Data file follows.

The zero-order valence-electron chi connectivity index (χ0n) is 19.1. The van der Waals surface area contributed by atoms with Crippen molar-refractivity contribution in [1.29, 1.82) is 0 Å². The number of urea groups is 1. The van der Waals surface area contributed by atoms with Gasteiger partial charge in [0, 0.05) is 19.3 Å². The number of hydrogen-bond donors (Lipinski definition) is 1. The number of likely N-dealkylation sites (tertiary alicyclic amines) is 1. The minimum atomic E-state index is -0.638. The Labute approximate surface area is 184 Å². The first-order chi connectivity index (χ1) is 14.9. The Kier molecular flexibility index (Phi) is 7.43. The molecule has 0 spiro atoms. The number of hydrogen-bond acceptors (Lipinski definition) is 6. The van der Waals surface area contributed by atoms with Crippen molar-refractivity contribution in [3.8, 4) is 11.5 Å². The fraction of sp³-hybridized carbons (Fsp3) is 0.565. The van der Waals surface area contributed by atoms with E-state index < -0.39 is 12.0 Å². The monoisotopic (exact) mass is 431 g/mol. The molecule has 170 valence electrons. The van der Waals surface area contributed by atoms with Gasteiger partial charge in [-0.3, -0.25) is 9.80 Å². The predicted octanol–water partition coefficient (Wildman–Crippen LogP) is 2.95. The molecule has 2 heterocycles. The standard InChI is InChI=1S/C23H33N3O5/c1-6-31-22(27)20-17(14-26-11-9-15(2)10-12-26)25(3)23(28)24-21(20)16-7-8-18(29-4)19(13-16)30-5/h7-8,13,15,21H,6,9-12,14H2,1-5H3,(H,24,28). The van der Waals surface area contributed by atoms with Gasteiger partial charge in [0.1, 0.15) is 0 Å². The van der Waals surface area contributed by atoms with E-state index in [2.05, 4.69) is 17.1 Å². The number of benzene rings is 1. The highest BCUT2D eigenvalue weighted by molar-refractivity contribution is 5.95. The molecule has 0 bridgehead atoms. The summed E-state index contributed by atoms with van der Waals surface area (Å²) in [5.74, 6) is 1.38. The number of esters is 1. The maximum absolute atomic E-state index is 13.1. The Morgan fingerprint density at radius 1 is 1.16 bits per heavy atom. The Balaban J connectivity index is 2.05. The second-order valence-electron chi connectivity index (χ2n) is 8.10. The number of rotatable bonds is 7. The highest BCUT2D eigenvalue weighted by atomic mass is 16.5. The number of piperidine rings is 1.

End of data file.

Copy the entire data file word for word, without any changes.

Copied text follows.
The zero-order valence-electron chi connectivity index (χ0n) is 19.1. The van der Waals surface area contributed by atoms with Crippen molar-refractivity contribution in [1.29, 1.82) is 0 Å². The number of urea groups is 1. The van der Waals surface area contributed by atoms with Gasteiger partial charge in [0, 0.05) is 19.3 Å². The number of hydrogen-bond donors (Lipinski definition) is 1. The number of likely N-dealkylation sites (tertiary alicyclic amines) is 1. The minimum atomic E-state index is -0.638. The Labute approximate surface area is 184 Å². The first-order chi connectivity index (χ1) is 14.9. The Kier molecular flexibility index (Phi) is 7.43. The molecule has 0 spiro atoms. The number of hydrogen-bond acceptors (Lipinski definition) is 6. The van der Waals surface area contributed by atoms with Crippen molar-refractivity contribution in [3.8, 4) is 11.5 Å². The fraction of sp³-hybridized carbons (Fsp3) is 0.565. The van der Waals surface area contributed by atoms with E-state index < -0.39 is 12.0 Å². The monoisotopic (exact) mass is 431 g/mol. The molecule has 170 valence electrons. The van der Waals surface area contributed by atoms with Gasteiger partial charge in [-0.3, -0.25) is 9.80 Å². The predicted octanol–water partition coefficient (Wildman–Crippen LogP) is 2.95. The molecule has 2 heterocycles. The standard InChI is InChI=1S/C23H33N3O5/c1-6-31-22(27)20-17(14-26-11-9-15(2)10-12-26)25(3)23(28)24-21(20)16-7-8-18(29-4)19(13-16)30-5/h7-8,13,15,21H,6,9-12,14H2,1-5H3,(H,24,28). The van der Waals surface area contributed by atoms with Gasteiger partial charge in [0.1, 0.15) is 0 Å². The van der Waals surface area contributed by atoms with E-state index in [2.05, 4.69) is 17.1 Å². The number of benzene rings is 1. The highest BCUT2D eigenvalue weighted by molar-refractivity contribution is 5.95. The molecule has 0 bridgehead atoms. The summed E-state index contributed by atoms with van der Waals surface area (Å²) in [5.74, 6) is 1.38. The number of esters is 1. The maximum absolute atomic E-state index is 13.1. The Morgan fingerprint density at radius 1 is 1.16 bits per heavy atom. The Balaban J connectivity index is 2.05. The second-order valence-electron chi connectivity index (χ2n) is 8.10. The number of rotatable bonds is 7. The highest BCUT2D eigenvalue weighted by atomic mass is 16.5. The number of piperidine rings is 1.